A competition to decide who will lead Republicans on the House Budget Committee in the next Congress is underway — even if the current occupant doesn’t get the promotion he’s seeking.
But if Smith loses that three-way race against more senior Ways and Means Republicans Vern Buchanan of Florida and Adrian Smith of Nebraska, he is expected to try to remain the top Republican on Budget.
Carter and Arrington they plan to run for the post regardless of whether Smith stays or goes.
“Look, I’ve already committed,” Carter said in an interview Wednesday. “If Jason does not get to be Ways and Means chairman and decides to fall back, if you will, and run for Budget chair again, I’m still running.”
Carter acknowledges it’s an “awkward situation” because Smith is one of his "best friends in Congress" and he thinks he’s done a “great job” in his two years leading Republicans on the committee as ranking member.
“But at the same time, he understands,” Carter said of Smith.
A Carter spokesperson later added that the congressman "is confident that Jason Smith will be chair of the Ways and Means Committee and that this will be a non-issue.”
Arrington is also running to lead the Budget panel whether Smith is or not, his office confirmed. Smucker's office initially confirmed a similar interest, but after publication of this article an aide clarified that Smucker does not intend to challenge Smith if the latter does not leave his current job for the Ways and Means post.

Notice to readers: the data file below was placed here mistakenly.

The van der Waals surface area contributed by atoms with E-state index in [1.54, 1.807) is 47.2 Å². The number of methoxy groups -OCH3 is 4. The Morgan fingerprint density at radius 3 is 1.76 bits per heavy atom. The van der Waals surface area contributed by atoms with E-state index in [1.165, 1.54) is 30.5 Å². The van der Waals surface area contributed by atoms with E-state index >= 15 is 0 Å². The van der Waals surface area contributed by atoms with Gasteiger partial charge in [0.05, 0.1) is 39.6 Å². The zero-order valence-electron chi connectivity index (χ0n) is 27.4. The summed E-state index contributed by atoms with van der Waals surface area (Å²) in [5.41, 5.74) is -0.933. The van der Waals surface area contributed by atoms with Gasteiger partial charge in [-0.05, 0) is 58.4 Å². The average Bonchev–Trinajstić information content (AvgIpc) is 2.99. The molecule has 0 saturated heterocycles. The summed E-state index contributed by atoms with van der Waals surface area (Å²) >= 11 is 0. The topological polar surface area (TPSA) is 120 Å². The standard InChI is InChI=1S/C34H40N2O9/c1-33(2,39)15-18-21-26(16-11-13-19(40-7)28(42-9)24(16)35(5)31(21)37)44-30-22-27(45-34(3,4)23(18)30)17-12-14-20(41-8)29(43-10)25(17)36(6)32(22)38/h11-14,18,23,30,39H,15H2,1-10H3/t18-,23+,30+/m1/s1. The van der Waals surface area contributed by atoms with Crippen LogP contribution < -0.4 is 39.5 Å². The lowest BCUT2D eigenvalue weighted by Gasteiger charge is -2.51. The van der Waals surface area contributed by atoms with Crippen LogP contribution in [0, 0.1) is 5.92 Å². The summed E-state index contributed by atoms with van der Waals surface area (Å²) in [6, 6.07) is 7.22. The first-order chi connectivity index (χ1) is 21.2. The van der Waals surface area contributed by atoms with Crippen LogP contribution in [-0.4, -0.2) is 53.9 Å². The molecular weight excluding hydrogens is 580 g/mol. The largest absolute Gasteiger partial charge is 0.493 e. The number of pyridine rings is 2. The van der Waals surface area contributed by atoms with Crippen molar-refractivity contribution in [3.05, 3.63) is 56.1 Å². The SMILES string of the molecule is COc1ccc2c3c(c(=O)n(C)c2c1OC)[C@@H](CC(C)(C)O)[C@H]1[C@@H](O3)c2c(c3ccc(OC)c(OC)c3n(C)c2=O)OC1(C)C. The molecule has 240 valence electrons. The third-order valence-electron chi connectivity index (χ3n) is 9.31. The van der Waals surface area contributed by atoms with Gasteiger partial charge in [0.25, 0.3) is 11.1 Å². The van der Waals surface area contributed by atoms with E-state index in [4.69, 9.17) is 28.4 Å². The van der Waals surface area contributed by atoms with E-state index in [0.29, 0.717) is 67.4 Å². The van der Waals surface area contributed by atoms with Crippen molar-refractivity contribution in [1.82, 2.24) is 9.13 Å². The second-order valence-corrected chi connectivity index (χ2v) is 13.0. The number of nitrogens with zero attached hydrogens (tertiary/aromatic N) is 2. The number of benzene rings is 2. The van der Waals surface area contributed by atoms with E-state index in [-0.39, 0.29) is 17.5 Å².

Republicans hope to be in the majority next Congress, with most pundits predicting they’ll win more than the handful of seats they need to flip the House in Tuesday's midterm elections. That would mean whoever wins the Budget race will be chair, with the ability to write a budget resolution and hold hearings and markups to spotlight their party’s spending and tax priorities.
The House Republican Steering Committee, made up primarily of GOP leaders and regional representatives, interviews candidates for committee leadership and then makes recommendations to the full conference for ratification.
While there has been little recent precedent, House Republican Conference rules do not directly prohibit members from challenging a committee leader before they reach their six-year limit. Smith still has four years before he’d hit his limit on Budget but he is running for Ways and Means now while there's an opening.
Once the steering panel makes its recommendations to the conference, no further nominations are in order and the larger membership can only vote to affirm or reject the panel’s nominees.
Republicans are expected to elect their top leaders in mid-November and consider and adopt their rules for the next Congress after that. The steering committee process for selecting committee leaders follows, with the conference voting on the recommendations as early as the end of November but more likely in December.
One former House GOP aide familiar with the Budget Committee said he can’t imagine that Smith would not be selected to remain in his current post if he's passed over for the Ways and Means spot. The former aide could not recall the top Republican on the committee ever being challenged, adding, “It’s a hard case to make.”
Smucker is fifth in GOP seniority on the Budget panel and Carter is seventh. Arrington is a former member of the Budget Committee who serves on Ways and Means, the Joint Economic Committee and the Select Committee on Economic Disparity.
Like Smith and Arrington, Smucker serves on Ways and Means. Republicans have a history of selecting their Budget leader from the Ways and Means designees to the panel, including past chairs Tom Price and Paul D. Ryan.
Smith’s immediate predecessor as ranking member, Arkansas GOP Rep. Steve Womack, was an Appropriations Committee designee.
If Carter wins, he says, he would be the first member of the Energy and Commerce Committee to serve as top Republican on Budget.